In a non-precedential decision that will leave many legal observers and immigration advocates unsatisfied, the Supreme Court earlier today split 4-4 and issued a per curiam, non-precedential order affirming the decision by the U.S. Court of Appeals for the Fifth Circuit in U.S. v. Texas. This case involved the legality of the Deferred Action for Parental Accountability (DAPA) and expanded Deferred Action for Childhood Arrivals (DACA) programs that President Obama announced in November 2014. These programs would have provided temporary relief from deportation and work authorization to undocumented immigrants meeting certain guidelines, including those who are parents of U.S. citizens or lawful permanent residents and those who entered the United States as youth. It was estimated that over 4 million individuals in the United States would have met the guidelines of these programs. The Supreme Court’s decision does not impact the Deferred Action for Childhood Arrivals (DACA) program that President Obama announced in 2012, which remains in effect. The 2012 program is limited to certain undocumented individuals who entered the United States as children, were under the age of 31 as of June 15, 2012, have continuously resided in the U.S. since June 15, 2007, can demonstrate that they do not have a criminal record, and are in school, have completed high school or a GED certificate, or are honorably discharged veterans of the Coast Guard or Armed Forces.


A group of 26 states, led by Texas as the lead plaintiff, challenged the DAPA and extended DACA programs in the federal district court for the Southern District of Texas before they could be implemented, contending that they exceeded the scope of the President’s authority under the U.S. Constitution and violated the Administrative Procedures Act (“APA”). A threshold issue in the case was whether the states had standing to challenge these programs; the states contended that they would suffer an economic injury because of the subsidies that Texas provides to individuals seeking drivers licenses. In February 2015, an injunction was issued, and the U.S. Court of Appeals for the Fifth Circuit upheld this injunction in November 2015. The Supreme Court agreed to hear this case in January 2016. A prior alert describing the litigation in this case can be accessed here.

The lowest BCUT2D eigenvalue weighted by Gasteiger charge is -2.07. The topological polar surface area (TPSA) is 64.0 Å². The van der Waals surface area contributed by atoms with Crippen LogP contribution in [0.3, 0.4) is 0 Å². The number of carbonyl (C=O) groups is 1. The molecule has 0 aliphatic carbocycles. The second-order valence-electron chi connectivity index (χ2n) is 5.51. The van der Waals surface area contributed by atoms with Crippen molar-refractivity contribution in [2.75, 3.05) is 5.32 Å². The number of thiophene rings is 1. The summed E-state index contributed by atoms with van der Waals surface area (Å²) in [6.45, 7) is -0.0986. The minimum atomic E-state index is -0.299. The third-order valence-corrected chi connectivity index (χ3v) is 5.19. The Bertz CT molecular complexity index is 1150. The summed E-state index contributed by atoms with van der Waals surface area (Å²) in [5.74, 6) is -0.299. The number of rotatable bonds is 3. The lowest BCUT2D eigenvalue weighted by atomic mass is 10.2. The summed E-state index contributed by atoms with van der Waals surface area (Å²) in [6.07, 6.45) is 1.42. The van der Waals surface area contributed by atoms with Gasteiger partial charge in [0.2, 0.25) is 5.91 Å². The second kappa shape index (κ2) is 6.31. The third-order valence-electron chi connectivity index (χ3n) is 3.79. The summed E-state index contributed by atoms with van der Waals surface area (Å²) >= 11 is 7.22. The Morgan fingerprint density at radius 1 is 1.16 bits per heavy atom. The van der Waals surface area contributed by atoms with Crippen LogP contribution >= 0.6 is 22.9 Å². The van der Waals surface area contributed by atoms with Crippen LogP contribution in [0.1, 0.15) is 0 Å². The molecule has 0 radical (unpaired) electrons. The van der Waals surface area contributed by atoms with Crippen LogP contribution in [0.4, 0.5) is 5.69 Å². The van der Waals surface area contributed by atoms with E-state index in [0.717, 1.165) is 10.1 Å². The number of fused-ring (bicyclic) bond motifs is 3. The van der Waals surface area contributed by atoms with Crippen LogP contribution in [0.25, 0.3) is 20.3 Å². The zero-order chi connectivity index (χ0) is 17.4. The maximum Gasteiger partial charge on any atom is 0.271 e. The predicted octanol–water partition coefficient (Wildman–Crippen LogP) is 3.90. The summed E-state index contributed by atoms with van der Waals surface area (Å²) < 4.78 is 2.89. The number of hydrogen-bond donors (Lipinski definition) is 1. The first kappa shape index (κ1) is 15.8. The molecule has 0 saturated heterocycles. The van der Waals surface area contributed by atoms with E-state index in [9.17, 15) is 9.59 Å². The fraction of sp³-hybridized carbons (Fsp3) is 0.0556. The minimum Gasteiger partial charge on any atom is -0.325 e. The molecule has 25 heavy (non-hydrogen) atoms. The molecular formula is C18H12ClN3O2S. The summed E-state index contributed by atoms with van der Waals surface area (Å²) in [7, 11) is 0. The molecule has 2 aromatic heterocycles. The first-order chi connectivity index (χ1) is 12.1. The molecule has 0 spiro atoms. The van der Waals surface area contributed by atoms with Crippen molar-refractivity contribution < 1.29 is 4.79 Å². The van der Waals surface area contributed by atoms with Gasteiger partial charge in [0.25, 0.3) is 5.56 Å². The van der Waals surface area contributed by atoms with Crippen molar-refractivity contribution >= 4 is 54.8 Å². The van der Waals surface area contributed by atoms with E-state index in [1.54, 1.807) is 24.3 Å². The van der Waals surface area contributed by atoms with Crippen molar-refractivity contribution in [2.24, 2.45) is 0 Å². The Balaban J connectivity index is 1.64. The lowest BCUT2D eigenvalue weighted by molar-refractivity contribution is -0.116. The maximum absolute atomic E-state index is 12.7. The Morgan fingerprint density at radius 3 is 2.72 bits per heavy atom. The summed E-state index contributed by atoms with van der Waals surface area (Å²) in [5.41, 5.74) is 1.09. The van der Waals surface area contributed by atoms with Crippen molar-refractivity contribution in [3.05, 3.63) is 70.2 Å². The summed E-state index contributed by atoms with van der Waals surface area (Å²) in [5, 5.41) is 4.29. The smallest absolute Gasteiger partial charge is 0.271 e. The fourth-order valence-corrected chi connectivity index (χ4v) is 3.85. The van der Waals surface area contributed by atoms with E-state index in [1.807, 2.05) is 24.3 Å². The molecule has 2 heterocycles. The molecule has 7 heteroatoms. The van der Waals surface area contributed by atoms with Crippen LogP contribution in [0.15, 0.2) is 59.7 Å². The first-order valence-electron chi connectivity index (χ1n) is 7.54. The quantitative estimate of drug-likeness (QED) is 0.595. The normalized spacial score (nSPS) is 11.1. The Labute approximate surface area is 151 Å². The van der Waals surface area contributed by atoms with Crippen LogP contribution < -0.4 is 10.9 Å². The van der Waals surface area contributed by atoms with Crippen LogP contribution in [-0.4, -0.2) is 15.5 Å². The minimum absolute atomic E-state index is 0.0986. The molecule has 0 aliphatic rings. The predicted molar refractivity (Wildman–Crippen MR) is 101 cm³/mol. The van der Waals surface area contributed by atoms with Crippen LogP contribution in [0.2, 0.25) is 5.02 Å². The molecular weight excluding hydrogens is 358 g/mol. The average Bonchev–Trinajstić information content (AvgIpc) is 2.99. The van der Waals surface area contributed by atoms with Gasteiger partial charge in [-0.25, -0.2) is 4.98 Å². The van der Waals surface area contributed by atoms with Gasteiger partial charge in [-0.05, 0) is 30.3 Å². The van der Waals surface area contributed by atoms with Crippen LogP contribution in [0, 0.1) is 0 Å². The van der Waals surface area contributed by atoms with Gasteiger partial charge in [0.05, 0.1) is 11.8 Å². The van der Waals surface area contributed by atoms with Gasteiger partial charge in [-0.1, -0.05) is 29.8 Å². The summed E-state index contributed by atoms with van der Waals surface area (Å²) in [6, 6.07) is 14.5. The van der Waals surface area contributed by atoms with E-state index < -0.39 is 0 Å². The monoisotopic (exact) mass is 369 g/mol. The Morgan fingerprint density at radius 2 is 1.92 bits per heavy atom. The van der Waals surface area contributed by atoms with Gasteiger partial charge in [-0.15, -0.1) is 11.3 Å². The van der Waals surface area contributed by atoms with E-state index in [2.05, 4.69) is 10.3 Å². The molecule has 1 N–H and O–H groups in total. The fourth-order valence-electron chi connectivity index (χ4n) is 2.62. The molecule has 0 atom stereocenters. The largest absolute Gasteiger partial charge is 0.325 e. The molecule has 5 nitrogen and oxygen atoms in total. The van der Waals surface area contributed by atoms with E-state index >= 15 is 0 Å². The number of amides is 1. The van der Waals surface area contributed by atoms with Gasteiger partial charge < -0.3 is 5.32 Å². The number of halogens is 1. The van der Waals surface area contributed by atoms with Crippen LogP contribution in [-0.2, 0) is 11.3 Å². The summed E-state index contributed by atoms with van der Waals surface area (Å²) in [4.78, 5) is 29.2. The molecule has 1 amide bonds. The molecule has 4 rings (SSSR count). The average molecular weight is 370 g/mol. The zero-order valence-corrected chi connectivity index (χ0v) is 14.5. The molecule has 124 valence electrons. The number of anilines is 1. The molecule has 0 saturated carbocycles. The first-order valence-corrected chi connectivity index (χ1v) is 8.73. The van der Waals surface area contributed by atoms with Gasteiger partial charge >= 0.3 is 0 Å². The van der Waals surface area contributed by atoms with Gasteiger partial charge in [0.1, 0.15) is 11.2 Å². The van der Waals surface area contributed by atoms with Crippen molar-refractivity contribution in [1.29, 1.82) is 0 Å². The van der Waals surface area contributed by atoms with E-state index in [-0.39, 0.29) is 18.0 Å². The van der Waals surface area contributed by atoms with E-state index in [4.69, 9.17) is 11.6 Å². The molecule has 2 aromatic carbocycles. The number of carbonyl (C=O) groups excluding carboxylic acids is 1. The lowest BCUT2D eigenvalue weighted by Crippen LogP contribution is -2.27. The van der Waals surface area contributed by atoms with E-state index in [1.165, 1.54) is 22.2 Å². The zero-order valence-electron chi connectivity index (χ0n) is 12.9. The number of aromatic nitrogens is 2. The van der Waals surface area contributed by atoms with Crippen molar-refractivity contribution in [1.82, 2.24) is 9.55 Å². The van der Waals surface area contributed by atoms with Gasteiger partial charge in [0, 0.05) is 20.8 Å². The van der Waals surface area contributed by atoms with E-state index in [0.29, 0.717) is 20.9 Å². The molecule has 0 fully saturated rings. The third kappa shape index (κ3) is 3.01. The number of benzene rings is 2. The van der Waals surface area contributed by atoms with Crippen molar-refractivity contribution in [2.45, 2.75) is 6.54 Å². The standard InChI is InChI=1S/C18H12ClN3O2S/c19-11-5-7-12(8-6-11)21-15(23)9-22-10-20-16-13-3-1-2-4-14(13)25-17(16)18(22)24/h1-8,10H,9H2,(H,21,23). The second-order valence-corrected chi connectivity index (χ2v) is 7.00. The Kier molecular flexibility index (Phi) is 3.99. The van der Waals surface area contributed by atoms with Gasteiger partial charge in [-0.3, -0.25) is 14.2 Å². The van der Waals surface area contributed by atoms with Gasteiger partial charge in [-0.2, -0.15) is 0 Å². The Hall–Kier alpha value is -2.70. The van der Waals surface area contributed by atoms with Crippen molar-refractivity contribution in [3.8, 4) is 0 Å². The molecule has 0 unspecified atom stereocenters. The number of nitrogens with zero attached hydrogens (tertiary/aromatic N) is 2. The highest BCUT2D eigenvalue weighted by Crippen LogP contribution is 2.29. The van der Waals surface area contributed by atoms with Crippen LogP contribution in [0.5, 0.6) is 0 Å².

The Supreme Court issued its decision in a one-page order without an opinion, underscoring the fact that this decision has no precedential value. There remains a possibility of lawsuits in other jurisdictions outside the U.S. Court of Appeals for the Fifth Circuit seeking to compel enactment of the program. Such lawsuits could, foreseeably, result in differing findings about the legality of the program in different Circuit Courts. Additionally, and while far from certain, the lack of precedent could result in the same issue being presented to the Supreme Court again if a future President decides to re-enact the program. As a practical matter, however, this decision will likely prevent the enactment of these programs during the remainder of President Obama’s term, and will ensure that the issue of immigration remains squarely in the middle of the current Presidential election campaign.

Gautham S. Ganesan will be a second-year law student at Notre Dame Law School this fall and is a Franczek Radelet LEADS Fellow.